Automation: Do It Better By Doing It Right

Just over 6% of enterprises apply change management to home-grown automation; about 12% use code management for it

Automation: Do It Better By Doing It Right

Everybody Automates

Whether it’s Perl or Python or PowerShell,  bash or Ruby or Salt, scripts and recipes are everywhere. And, they are layered: scripts run other scripts, sometimes many layers deep (and sometimes recursively!), or runbook automation tools from the likes of IBM or BMC run the scripts. Every IT shop seems to have an ever-growing expanse of home-grown helper automation–and has to, as the admin staff are stretched ever further to provide a widening portfolio of services without a matching increase in staffing.  Scripting is the very essence of working smarter, not harder, and is the key to scaling for human staff. Automation is the key to real private clouds, ultimately.

Most Folks Don’t Automate Well

First, it’s usually not well organized. Dig around a bit in any admin’s filesystems and you’ll find them: the management scripts. Chances are, you won’t find them all in one place for any given admin or system, and that no two admins are organizing their stuff the same way on their respective systems.

Chances are, each admin will also have an individual approach to organizing each script, documenting its function, and formatting the code. And there will be many tools and languages in use, usually at least as many as there are as admins working. Sometimes more: when admins come, new tools and languages often come with–but when they go, scripts and platforms tend to remain for a long time afterward.

And worse than any of this, even though their systems and services and ultimately the end users of the services all depend on the automation working well, it is usually subject to neither code management nor change management.  That is, this vital code is not managed like code, with versions checked in and out of a repository and new versions subjected to formal testing before deployment.  In fact, testing is often simultaneous with deployment!  And, changes are not declared in advance, reviewed, made at a scheduled time, or equipped with a roll-back plan should they fail.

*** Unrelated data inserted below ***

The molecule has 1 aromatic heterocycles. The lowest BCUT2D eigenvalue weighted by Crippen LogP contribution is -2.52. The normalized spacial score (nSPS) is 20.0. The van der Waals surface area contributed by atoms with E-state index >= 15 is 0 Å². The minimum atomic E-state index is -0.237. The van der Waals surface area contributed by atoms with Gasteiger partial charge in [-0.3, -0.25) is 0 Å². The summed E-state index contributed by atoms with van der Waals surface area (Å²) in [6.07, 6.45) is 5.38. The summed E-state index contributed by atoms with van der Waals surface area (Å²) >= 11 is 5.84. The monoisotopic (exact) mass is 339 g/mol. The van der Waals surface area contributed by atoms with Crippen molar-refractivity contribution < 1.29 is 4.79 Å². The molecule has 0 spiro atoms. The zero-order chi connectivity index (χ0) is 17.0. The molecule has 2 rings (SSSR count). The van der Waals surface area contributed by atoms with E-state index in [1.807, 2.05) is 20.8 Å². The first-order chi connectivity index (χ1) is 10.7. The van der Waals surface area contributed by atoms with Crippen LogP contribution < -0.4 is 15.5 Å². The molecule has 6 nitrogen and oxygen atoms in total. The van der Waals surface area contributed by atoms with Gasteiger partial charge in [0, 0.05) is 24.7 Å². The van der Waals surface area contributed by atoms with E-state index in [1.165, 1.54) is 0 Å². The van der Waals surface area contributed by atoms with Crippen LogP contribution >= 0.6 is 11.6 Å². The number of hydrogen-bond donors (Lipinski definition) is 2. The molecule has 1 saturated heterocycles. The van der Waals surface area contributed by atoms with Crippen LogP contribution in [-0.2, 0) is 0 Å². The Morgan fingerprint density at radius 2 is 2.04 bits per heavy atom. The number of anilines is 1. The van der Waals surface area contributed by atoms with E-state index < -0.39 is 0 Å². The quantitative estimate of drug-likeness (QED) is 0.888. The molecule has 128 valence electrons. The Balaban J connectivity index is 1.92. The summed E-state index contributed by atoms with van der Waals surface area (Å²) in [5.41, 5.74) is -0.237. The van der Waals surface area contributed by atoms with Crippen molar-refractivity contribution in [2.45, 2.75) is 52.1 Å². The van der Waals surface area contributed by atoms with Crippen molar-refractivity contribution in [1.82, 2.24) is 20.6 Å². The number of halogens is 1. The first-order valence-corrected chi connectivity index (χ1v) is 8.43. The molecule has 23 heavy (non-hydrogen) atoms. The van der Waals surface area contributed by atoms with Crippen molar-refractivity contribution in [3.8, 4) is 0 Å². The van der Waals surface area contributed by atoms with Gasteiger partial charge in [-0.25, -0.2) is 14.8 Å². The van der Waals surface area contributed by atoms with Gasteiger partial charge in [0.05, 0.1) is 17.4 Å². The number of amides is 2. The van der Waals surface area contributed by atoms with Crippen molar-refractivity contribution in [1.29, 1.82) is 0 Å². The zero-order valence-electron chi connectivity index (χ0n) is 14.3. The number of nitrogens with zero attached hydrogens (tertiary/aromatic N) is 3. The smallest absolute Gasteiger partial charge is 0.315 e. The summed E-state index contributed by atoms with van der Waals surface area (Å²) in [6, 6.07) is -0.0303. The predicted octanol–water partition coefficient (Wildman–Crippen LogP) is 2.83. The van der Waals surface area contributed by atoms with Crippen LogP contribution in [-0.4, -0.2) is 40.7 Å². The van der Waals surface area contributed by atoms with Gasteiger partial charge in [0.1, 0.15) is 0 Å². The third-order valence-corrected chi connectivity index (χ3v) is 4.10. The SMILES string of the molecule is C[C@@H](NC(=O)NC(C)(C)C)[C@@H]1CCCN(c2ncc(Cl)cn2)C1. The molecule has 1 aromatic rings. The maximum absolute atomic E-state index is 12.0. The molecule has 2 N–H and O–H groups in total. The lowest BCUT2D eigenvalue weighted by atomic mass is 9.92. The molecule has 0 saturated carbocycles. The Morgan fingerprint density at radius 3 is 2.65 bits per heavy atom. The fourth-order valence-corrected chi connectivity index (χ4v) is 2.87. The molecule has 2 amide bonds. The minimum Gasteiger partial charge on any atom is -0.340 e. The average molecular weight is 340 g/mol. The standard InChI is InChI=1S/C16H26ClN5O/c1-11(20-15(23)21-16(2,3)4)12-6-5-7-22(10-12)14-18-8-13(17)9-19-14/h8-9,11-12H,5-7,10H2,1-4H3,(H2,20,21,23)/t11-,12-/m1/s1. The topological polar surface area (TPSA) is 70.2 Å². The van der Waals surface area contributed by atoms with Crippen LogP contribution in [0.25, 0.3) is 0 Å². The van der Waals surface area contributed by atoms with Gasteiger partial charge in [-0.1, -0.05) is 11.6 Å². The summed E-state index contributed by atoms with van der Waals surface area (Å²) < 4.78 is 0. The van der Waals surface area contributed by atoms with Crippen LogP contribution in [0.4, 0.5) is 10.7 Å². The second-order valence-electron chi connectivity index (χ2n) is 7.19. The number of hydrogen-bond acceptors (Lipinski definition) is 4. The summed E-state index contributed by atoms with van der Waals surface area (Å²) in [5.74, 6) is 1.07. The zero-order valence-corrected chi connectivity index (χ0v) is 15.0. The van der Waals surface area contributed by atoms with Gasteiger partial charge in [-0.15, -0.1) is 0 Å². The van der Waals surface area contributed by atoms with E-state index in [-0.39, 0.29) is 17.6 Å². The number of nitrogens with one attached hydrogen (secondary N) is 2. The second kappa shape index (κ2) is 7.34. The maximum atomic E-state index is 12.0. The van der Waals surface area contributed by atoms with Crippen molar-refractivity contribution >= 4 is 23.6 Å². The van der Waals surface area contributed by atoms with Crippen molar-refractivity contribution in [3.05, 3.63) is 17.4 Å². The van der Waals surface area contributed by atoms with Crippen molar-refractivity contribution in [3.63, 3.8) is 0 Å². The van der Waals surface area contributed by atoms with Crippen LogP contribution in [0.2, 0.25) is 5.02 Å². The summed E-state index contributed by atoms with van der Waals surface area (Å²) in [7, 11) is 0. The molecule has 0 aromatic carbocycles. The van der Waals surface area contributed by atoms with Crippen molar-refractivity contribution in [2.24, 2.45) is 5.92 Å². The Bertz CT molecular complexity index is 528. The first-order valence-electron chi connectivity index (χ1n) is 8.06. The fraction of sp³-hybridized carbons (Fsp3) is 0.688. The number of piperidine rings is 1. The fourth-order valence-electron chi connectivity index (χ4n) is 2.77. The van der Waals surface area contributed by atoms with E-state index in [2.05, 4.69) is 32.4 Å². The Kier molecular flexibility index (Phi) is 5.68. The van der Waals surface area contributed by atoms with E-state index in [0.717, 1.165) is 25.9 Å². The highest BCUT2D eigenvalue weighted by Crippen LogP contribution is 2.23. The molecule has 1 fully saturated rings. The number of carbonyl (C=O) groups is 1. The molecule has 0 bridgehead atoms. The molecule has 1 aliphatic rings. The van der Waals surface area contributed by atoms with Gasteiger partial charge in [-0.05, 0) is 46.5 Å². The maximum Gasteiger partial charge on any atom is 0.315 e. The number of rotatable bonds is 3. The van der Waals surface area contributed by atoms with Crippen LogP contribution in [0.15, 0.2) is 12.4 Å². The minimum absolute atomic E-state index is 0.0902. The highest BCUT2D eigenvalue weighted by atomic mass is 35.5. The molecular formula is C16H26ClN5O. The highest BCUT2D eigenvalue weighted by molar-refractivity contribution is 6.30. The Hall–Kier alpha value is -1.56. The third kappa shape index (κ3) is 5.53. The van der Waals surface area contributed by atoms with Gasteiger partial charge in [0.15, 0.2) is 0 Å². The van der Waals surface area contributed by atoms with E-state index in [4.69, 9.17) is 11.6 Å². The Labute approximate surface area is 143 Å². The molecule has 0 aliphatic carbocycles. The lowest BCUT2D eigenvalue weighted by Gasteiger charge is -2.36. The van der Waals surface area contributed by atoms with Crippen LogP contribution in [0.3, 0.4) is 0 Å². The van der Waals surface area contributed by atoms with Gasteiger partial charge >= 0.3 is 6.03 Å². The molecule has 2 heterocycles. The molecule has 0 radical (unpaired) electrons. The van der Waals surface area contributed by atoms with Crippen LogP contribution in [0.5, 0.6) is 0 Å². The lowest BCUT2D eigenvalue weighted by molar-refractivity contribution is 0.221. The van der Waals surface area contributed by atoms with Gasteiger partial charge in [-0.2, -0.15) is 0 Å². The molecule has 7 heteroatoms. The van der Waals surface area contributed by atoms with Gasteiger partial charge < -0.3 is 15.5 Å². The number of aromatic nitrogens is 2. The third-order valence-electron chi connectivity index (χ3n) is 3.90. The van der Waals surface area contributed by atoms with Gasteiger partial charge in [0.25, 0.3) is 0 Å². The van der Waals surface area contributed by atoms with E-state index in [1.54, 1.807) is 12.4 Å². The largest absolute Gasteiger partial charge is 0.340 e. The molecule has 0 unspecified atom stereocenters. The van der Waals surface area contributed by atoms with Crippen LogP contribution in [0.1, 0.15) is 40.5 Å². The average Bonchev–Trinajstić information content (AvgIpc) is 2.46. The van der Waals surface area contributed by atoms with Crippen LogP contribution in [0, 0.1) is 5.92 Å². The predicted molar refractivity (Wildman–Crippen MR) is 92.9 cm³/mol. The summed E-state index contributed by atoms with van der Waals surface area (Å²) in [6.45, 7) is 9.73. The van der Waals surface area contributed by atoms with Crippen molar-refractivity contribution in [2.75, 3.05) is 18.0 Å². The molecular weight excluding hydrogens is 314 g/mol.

In our most recent benchmark, we found surprisingly low adoption rates  coding standards, code management, change management, and tool standards–in some cases dismayingly low.

Just over 6% of enterprises apply change management to home-grown automation; about 12% use code management for it

Automation: The Missing Maturity

Better Automation How?

The big insight is, get serious about how you manage the activity of making and deploying scripts.  Use standard tools and programming standards, use code management and change management.  And take a page from the devops playbook and use automation to help manage your automation.  Whether you go for the code-and-config paradigm of most devops work, or use runbook automation from the likes of Automic or ServiceNow, or use some kind of cloud management platform from VMware or Red Hat or Cisco, anything can help if it brings structure, consistency, and reduced manual effort to the party.